Habitat area and isolation have been useful predictors of species occupancy and turnover in highly fragmented systems. However, habitat quality also can influence occupancy dynamics, especially in patchy systems where habitat selection can be as important as stochastic demographic processes. We studied the spatial population dynamics of Chrysemys picta (painted turtle) in a network of 90 wetlands in Illinois, USA from 2007 to 2009. We first evaluated the relative influence of metapopulation factors (area, isolation) and habitat quality of focal patches on occupancy and turnover. Next, we tested the effect of habitat quality of source patches on occupancy and turnover at focal patches. Turnover was common with colonizations (n = 16) outnumbering extinctions (n = 10) between the first 2 years, and extinctions (n = 16) outnumbering colonizations (n = 3) between the second 2 years. Both metapopulation and habitat quality factors influenced C. picta occupancy dynamics. Colonization probability was related positively to spatial connectivity, wetland area, and habitat quality (wetland inundation, emergent vegetation cover). Extinction probability was related negatively to wetland area and emergent vegetation cover. Habitat quality of source patches strongly influenced initial occupancy but not turnover patterns. Because habitat quality for freshwater turtles is related to wetland hydrology, a change from drought to wet conditions during our study likely influenced distributional shifts. Thus, effects of habitat quality of source and focal patches on occupancy can vary in space and time. Both metapopulation and habitat quality factors may be needed to understand occupancy dynamics, even for species exhibiting patchy population structures.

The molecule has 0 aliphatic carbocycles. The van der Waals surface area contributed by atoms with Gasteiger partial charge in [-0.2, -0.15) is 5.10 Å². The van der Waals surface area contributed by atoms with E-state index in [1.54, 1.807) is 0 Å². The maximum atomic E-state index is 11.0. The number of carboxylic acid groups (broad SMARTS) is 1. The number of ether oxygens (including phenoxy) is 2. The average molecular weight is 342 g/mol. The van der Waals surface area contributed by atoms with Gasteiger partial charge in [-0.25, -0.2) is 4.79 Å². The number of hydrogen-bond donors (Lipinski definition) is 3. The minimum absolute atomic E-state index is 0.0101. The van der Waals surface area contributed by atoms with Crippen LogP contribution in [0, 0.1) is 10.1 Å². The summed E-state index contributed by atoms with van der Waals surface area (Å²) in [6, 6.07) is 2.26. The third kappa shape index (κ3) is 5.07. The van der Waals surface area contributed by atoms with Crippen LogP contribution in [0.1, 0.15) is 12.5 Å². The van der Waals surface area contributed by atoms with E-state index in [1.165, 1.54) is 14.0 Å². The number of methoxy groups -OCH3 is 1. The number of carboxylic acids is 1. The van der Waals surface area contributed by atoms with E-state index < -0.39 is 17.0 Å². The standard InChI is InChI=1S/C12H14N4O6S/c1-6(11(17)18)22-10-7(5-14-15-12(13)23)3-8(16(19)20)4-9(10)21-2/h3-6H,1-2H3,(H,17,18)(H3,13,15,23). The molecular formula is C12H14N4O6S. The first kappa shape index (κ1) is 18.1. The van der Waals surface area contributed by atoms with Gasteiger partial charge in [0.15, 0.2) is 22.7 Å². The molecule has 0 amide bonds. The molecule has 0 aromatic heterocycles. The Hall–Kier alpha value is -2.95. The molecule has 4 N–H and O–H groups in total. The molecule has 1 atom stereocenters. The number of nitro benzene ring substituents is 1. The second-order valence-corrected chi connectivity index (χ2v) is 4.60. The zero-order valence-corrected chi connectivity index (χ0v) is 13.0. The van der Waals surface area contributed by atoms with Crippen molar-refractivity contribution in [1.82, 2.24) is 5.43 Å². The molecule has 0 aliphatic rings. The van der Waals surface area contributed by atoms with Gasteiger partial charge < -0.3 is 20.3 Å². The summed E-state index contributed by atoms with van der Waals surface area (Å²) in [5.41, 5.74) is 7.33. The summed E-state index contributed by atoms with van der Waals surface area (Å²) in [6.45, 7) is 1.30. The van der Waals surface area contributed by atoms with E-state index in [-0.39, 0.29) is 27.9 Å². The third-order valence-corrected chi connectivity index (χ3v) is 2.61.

- Environmental stochasticity
- Landscape structure
- Target effect
ASJC Scopus subject areas
- Geography, Planning and Development
- Nature and Landscape Conservation